Lights All Askew in the Heavens

Today marks the 100th anniversary of the greatest headline ever written.

LIGHTS ALL ASKEW IN THE HEAVENS

Fifteen years to the day before the birth of Carl Sagan, scientists announced their results from measuring starlight during a total solar eclipse.

LIGHTS ALL ASKEW IN THE HEAVENS

The experiment proved that starlight was deflected by the sun’s gravity, observable proof of general relativity. It sent the world into an uproar. Baffled reporters at the New York Times received a special cable from London announcing the triumph of Einstein’s theories, but had no idea how to put the momentous occasion into words.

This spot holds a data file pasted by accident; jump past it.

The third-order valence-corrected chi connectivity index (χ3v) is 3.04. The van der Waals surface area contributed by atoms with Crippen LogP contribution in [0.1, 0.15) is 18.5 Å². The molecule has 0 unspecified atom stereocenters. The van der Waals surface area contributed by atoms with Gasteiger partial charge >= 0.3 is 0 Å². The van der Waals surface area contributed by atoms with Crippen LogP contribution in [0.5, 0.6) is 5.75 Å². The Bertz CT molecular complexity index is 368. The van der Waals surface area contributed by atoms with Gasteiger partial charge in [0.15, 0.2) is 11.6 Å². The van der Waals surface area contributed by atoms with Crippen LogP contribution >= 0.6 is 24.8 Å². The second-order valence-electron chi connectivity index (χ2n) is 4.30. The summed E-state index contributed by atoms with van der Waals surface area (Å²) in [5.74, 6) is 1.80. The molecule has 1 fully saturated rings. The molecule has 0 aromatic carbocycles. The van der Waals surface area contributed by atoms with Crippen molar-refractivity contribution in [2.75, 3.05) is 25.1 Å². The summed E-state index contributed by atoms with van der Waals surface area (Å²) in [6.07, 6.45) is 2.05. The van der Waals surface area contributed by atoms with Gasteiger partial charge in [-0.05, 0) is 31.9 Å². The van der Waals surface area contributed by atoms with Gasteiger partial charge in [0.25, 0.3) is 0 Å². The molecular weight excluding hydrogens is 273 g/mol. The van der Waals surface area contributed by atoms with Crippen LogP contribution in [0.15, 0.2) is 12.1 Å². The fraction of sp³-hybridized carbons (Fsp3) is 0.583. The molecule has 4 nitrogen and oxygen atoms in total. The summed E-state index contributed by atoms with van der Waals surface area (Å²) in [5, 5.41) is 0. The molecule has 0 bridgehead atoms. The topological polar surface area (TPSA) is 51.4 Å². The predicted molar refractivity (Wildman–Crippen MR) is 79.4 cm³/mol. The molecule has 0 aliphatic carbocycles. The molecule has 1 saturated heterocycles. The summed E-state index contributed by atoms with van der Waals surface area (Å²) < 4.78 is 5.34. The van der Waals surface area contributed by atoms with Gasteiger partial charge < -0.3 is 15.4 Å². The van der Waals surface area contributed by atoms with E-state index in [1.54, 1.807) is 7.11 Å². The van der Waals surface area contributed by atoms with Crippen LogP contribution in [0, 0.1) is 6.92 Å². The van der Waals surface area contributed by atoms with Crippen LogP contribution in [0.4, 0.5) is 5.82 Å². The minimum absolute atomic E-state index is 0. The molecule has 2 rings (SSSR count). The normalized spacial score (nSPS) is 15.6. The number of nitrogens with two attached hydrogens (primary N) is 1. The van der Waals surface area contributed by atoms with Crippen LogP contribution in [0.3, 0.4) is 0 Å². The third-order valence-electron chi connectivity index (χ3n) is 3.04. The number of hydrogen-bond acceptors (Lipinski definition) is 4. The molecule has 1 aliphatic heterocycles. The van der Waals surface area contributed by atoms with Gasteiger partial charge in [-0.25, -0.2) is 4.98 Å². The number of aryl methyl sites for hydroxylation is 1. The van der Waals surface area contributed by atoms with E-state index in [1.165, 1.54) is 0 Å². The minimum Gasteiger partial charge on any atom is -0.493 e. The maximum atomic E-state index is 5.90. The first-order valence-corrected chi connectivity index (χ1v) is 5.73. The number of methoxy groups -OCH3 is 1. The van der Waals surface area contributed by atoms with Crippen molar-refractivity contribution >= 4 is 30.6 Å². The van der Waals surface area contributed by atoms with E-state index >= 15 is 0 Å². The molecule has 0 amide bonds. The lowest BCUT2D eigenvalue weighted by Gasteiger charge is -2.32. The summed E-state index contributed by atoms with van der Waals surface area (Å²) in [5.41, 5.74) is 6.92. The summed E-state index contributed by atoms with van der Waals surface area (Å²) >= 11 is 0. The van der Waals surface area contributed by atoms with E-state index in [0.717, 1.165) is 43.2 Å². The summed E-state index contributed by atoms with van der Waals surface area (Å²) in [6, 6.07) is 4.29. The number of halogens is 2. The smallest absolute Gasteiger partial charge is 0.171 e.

LIGHTS ALL ASKEW IN THE HEAVENS

100 years ago today, after spending all night together, brainstorming, trying to wrap their heads about what this meant, they came up with this headline.

LIGHTS ALL ASKEW IN THE HEAVENS

Every time I am confronted with it, I get a little emotional. The simple, awestruck, spellbound confusion of it. Our eternal love affair with the majesty of human ignorance.

LIGHTS ALL ASKEW IN THE HEAVENS

On November 10, 1919, we watched the sun bend starlight for the first time. Happy 100th birthday to the lights going all askew.


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